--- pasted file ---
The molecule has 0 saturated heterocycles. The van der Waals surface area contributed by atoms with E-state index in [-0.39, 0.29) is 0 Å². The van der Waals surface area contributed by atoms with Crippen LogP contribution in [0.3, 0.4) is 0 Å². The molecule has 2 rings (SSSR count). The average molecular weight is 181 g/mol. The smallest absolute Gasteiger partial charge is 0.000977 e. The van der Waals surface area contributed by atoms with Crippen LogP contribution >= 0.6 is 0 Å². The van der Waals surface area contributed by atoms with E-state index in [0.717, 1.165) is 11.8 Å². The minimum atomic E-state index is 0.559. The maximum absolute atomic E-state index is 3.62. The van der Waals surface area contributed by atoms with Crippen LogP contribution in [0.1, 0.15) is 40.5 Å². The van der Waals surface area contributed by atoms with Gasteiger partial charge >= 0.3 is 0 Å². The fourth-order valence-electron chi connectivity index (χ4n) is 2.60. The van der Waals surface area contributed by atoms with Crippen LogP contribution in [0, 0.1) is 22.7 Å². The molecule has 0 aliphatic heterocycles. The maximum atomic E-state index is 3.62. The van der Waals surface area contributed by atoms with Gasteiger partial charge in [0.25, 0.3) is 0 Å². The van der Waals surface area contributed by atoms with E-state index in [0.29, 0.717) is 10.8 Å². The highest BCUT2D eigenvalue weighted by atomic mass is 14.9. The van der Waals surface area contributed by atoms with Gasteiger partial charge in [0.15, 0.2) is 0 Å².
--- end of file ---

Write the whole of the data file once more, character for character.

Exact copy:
The molecule has 0 saturated heterocycles. The van der Waals surface area contributed by atoms with E-state index in [-0.39, 0.29) is 0 Å². The van der Waals surface area contributed by atoms with Crippen LogP contribution in [0.3, 0.4) is 0 Å². The molecule has 2 rings (SSSR count). The average molecular weight is 181 g/mol. The smallest absolute Gasteiger partial charge is 0.000977 e. The van der Waals surface area contributed by atoms with Crippen LogP contribution >= 0.6 is 0 Å². The van der Waals surface area contributed by atoms with E-state index in [0.717, 1.165) is 11.8 Å². The minimum atomic E-state index is 0.559. The maximum absolute atomic E-state index is 3.62. The van der Waals surface area contributed by atoms with Crippen LogP contribution in [0.1, 0.15) is 40.5 Å². The van der Waals surface area contributed by atoms with Gasteiger partial charge >= 0.3 is 0 Å². The fourth-order valence-electron chi connectivity index (χ4n) is 2.60. The van der Waals surface area contributed by atoms with Crippen LogP contribution in [0, 0.1) is 22.7 Å². The molecule has 0 aliphatic heterocycles. The maximum atomic E-state index is 3.62. The van der Waals surface area contributed by atoms with Gasteiger partial charge in [0.25, 0.3) is 0 Å². The van der Waals surface area contributed by atoms with E-state index in [0.29, 0.717) is 10.8 Å². The highest BCUT2D eigenvalue weighted by atomic mass is 14.9. The van der Waals surface area contributed by atoms with Gasteiger partial charge in [0.15, 0.2) is 0 Å².